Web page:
Coercion : why we listen to what "they" say

by Rushkoff, Douglas.

Format: Print Book 1999
Availability: Available at 1 Library 1 of 1 copy
Available (1)
Location Collection Call #
CLP - Main Library Second Floor - Non-fiction P94.R87 1999
Location  CLP - Main Library
Collection  Second Floor - Non-fiction
Call Number  P94.R87 1999
They say that human beings use only ten percent of their brains. They say the corner office is a position of power. They say you haven't met your deductible.Who, exactly, are "they"? More important, why do we listen to them?In Coercion Douglas Rushkoff argues that we each have our own "theys"--bosses, experts, and authorities (both real and imaginary) who have taken over much of the decision-making power in our lives. Unfortunately, not everyone to whom we surrender this control has our best interests at heart. What's most troubling is that the more we try to resist their efforts at persuasion, the more effort they in turn put into finding increasingly sophisticated--and invisible--methods of coercion. Indeed, the last fifty years have been marked by a kind of arms race between these authorities and our selves.Douglas Rushkoff is in a unique position to guide us through these hazardous societal influences. Having for years been the champion of the new media, the Internet, and the liberating forces of interactive technology, he now examines the process through which such innovations are being co-opted by the powers that be. Rushkoff's message is a wake-up call for anyone who has the uncomfortable sense that our actions are being shaped by forces beyond our control.
Published Reviews
Booklist Review: "From media analyst Rushkoff comes this very enlightening and somewhat humbling look at the ways we are manipulated every day--not only by the media but also by our closest friends. According to Rushkoff's carefully documented thesis, we're bombarded pretty much constantly by appeals to our vanity, our desire to belong to a group, our need for approval. We're taken in by people who turn our own cynicism and distrust of manipulation into newer, much more subtle forms of persuasion. From the attractive sales clerk who compliments our choice of clothing to the bosses, parents, friends, and coworkers who make our decisions for us while making us believe we're thinking for ourselves, Rushkoff reveals all the tricks we use on one another--and reminds us that, no matter how clever we think we are, we're always, inevitably, being manipulated. An essential book for anyone interested in the power of media and the mechanics of deception. --David Pitt"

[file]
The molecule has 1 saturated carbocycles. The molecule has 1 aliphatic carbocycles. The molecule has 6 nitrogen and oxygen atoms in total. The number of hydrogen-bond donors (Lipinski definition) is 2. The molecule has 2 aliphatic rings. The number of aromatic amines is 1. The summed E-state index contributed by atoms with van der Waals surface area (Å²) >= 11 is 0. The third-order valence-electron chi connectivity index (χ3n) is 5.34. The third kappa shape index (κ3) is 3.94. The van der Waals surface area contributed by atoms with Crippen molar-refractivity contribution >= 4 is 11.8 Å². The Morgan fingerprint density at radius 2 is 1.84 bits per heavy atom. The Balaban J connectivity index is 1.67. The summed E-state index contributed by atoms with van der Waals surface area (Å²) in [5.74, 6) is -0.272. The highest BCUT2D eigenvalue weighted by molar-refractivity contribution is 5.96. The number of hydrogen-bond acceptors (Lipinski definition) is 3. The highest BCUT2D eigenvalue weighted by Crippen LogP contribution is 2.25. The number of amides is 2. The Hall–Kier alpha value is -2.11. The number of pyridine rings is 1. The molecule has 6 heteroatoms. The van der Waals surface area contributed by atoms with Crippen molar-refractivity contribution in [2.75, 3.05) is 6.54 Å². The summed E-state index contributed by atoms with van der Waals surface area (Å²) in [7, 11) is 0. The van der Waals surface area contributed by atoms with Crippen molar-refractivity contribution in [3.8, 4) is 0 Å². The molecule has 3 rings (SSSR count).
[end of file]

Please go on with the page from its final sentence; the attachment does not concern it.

From Booklist, Copyright (c) American Library Association. Used with permission.
Publisher's Weekly Review: "Until recently a cyber-optimist who, in popular books like Cyberia and Media Virus, augured a digital revolution, Rushkoff now warns that the promise of the Net as an open-ended civic forum is fading as relentless corporate marketers peddle their wares and capitalize on shortened attention spans. In a scathing critique that extends far beyond cyberspace in scope, Rushkoff identifies the subtle forms of coercion used by advertisers, public relations experts, politicians, religious leaders and customer service reps, among others. Retreading territory covered by critic Neil Postman and others, Rushkoff provides additional examples of how the ordinary person is often unsuspectingly manipulated, whether in the shopping mall, at a sports event or in a Muzak-drenched store or office. This analysis is particularly strong when deconstructing the "postmodern" techniques of persuasion that advertisers use to reach increasingly cynical target audiences, including commercials that self-consciously mock the marketing process. Rushkoff also argues that mass spectacles (e.g., rock festivals, Louis Farrakhan's Million Man March, Promise Keepers rallies) foster "tribal loyalty" but are often contrived, commercial or downright destructive. He devotes a chapter to pyramid schemes used by cults, infomercials, Internet con artists and get-rich-quick marketers. His freewheeling survey underscores the social cost of these coercive strategies, which, he says, tend to make us see one another as marks. Despite his up-to-the-minute examples, however, his overall analysis is not fresh or original enough to take the place of Vance Packard's The Hidden Persuaders. (Sept.) (c) Copyright PWxyz, LLC. All rights reserved"
(c) Copyright PWxyz, LLC. All rights reserved
Additional Information
Subjects Mass media -- Influence.
Persuasion (Psychology)
Publisher New York :Riverhead,1999
Language English
Description 321 pages ; 24 cm
Bibliography Notes Includes bibliographical references (pages [309]-315).
ISBN 1573221155 (alk. paper)
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